A Faer Point: Lessons On Leading

Published: 28 September 2023


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In the first of a new monthly column, Martin Tucker talks about the lessons he's learnt from one of his favourite podcasts.

Like many readers of The MJ, I’m an avid listener of the Rest is Politics podcast, and particularly its ‘Leading’ edition. It provides a constantly fascinating (and often revelatory) insight into the practice and craft of leadership.

At Faerfield, we see leadership – principally in a democratic context – as our specialism, and so these podcasts (as well as being thoroughly enjoyable) provide a useful touchstone to help calibrate our understanding of what good leadership looks like.

Two episodes in the last few months really stood out for me. The first featured Jonathan Powell, probably best known as Tony Blair’s chief of staff. At the heart of many of the most important negotiations of this century, Powell played a crucial role in the Northern Ireland peace process.

Following his time in government, he set up a mediation charity which undertakes reconciliation and dialogue in complex conflicts across the world. The episode identifies staying calm, and never taking things personally, as his superpower.

Interestingly, it also cites his ‘provinciality’ as a reason for his ability to operate objectively. Though it’s perhaps a slightly unusual word to describe a privately educated Oxford graduate, what it’s intended to convey is a refreshing lack of London-centric ambition and jockeying for position. This is also a key feature of the second interviewee who stuck in my mind: Baroness Cathy Ashton, former High Representative of the European Union for Foreign Affairs, Leader of the House of Lords, and even nominated for the Nobel Peace Prize.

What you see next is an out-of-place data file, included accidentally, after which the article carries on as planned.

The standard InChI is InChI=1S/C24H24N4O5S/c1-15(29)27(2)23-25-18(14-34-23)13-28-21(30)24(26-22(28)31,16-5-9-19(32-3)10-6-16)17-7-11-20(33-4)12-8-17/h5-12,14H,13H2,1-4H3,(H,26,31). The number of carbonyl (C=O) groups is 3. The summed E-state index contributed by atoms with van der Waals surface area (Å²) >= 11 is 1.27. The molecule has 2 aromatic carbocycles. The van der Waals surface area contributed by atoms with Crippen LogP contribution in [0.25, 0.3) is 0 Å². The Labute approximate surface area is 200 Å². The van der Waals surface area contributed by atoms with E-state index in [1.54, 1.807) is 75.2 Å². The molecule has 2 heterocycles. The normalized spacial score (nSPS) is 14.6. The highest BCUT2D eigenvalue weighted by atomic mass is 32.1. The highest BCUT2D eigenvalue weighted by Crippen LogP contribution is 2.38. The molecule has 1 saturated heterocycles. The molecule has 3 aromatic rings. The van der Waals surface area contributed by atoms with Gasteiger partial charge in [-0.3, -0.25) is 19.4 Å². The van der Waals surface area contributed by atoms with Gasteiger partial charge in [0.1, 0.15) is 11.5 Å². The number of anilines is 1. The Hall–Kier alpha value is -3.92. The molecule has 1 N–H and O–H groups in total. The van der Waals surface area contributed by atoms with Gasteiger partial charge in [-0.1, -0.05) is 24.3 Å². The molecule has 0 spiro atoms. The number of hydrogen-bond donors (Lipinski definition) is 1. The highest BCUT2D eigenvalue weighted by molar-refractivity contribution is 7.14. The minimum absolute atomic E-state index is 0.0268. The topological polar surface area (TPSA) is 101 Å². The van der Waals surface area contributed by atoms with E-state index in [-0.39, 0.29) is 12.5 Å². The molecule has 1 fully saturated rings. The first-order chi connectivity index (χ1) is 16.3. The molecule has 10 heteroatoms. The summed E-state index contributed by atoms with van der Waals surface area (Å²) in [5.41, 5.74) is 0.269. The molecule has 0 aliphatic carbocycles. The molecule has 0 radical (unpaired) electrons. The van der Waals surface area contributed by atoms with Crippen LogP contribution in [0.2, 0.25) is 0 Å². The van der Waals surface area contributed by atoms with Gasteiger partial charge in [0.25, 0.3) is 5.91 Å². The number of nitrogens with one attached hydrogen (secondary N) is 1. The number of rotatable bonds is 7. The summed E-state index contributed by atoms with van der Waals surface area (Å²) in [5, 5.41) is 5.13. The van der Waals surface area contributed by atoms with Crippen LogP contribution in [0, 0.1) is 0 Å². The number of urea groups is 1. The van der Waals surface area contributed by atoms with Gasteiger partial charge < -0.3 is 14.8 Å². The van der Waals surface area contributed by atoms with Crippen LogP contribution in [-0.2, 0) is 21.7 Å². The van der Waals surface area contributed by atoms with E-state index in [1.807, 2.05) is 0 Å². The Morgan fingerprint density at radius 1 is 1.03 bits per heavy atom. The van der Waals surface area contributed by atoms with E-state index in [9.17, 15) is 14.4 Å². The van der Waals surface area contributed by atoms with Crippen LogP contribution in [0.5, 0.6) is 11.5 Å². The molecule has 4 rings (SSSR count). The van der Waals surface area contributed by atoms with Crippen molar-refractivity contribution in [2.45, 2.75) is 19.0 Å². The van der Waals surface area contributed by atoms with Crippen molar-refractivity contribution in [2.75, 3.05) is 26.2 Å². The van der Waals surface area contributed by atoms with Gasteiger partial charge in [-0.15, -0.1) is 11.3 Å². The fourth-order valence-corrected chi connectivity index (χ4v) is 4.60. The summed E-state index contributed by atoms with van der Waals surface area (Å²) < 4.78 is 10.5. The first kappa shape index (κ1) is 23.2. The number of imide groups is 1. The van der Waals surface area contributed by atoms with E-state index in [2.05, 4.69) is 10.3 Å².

Daughter of a miner from Wigan, her path to high office was unusual and unexpected – perhaps as much of a surprise to her as to others. She talked with real humility about the simple duty to do as well as you can in the job in which you find yourself – “[they] might be impossible, but we all do them”. Her insight is that it’s genuine collaboration that makes the difference – “it was never just me”.

Stay calm, don’t take things personally, do your best, and work with others. Not a bad set of maxims for leadership.

Originally published in the Municipal Journal on 28 September 2023.


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